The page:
Autobiographies, or “biographies of oneself,” focus primarily on your entire life from start to finish—from when you were born until you die, or at least until the current moment in your life with details about achievements or notable moments.
Autobiographies also tend to be a bit more factual than creative, though there have been some very well written autobiographies published.
What if neither of these makes sense for my book about my life?
Maybe you don’t have a specific period in you want to focus on, but don’t necessarily want to tell your entire life story from start to finish. This is where a collection of personal and/or lyrical essays may be more of your style.
Think Mindy Kaling’s Is Everyone Hanging Out Without Me? and Why Not Me? Kaling is still telling her life story, or at least memorable moments in her life story, without necessarily being one complete narrative. Collections of personal essays are like the nonfiction version of a collection of short stories.
If you are still uncertain about which nonfiction subgenre to write your life story in, this is a major topic covered in the Self-Publishing School VIP course. They take you through choosing your categories that will help your book sell the most.
#4 – Research
Regardless of how you begin writing your life story—with free-writing or outlining—research can help you build on memories to create a fuller story and establish you as a credible writer.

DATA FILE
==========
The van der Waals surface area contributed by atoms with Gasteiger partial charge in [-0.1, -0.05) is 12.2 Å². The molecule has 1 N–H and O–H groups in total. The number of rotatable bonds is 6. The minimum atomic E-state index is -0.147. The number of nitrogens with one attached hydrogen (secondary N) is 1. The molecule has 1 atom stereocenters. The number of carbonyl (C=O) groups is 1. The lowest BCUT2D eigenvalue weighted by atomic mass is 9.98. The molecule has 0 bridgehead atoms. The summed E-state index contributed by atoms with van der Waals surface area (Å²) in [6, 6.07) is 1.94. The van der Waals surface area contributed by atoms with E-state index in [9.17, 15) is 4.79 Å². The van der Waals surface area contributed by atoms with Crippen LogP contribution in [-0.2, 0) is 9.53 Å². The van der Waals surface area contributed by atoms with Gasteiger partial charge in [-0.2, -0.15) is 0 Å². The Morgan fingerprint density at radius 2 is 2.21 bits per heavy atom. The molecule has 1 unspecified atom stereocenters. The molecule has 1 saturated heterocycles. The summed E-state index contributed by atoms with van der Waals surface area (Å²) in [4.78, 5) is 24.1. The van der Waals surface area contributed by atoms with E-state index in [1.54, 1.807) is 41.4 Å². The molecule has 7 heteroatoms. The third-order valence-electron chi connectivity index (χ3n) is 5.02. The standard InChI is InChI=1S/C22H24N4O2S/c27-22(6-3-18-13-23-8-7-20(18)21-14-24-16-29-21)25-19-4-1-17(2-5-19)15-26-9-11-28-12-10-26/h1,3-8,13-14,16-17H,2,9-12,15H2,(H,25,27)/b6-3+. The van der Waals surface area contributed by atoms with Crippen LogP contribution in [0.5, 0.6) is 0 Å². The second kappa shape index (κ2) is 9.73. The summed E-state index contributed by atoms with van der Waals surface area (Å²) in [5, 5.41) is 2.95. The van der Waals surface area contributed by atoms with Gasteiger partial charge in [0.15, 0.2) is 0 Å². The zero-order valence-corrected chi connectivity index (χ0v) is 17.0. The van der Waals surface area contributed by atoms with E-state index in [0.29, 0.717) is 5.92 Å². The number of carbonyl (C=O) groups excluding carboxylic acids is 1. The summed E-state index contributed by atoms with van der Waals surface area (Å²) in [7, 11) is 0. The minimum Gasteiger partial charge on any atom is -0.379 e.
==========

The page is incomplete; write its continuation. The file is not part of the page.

Memories are fickle, and we don’t always remember things correctly, especially if you are writing about something that happened many years ago.
Researching for a book can seem like a daunting task. In fact, out of all the research you’ll end up doing, only a very small percentage will end up in your story. In order to find that small percentage, however, you need to do your research.
Here are some tips for book research when writing a book about your life:
List memories or facts you’re not 100% certain about
Ask family members or others close to you for details
Get quotes from those people if necessary
When writing and you come across something you need to research, simply make a note to research and keep writing so you can write faster
#5 – Identify characters and perspective
The people you have met in your life influenced you in some way, and as such, they will influence how you write your life story as well.
Here are some tips to organize these characters for your story:
Make a list of people, also known as “characters” in this case, who you want to include in your story
Write down their description: physical appearance, age, background,
Write down their relationship to you (and if you’re close or distant to them)
This will assist you in describing them in your narrative through the rule of “show don’t tell“, that way readers can visualize them and understand how they affected your life personally.
The only thing you may have to alter is a character’s real name, or names.
Changing names can protect a person’s true identity in their story. Unless you have permission to use someone’s true name, change it and include a disclaimer at the beginning of your story. Make a note in your character list of names you change, that way you can keep track of who’s who.
Also, just because this is your life story—so technically, it’s told from your point-of-view—doesn’t mean you can’t explore the perspectives of the other characters in your story.
Keeping other character’s point-of-view in mind will give your story more dimension, and will help you to avoid a one-sided, train-of-thought narrative.
#6 – Add speculation
Use “speculation” to fill in gaps in your life story. Not sure if one of your character’s motivations? Is your memory of the event a bit foggy? Using what you already know, combined with the research you’ve conducted, speculate to the best of your ability.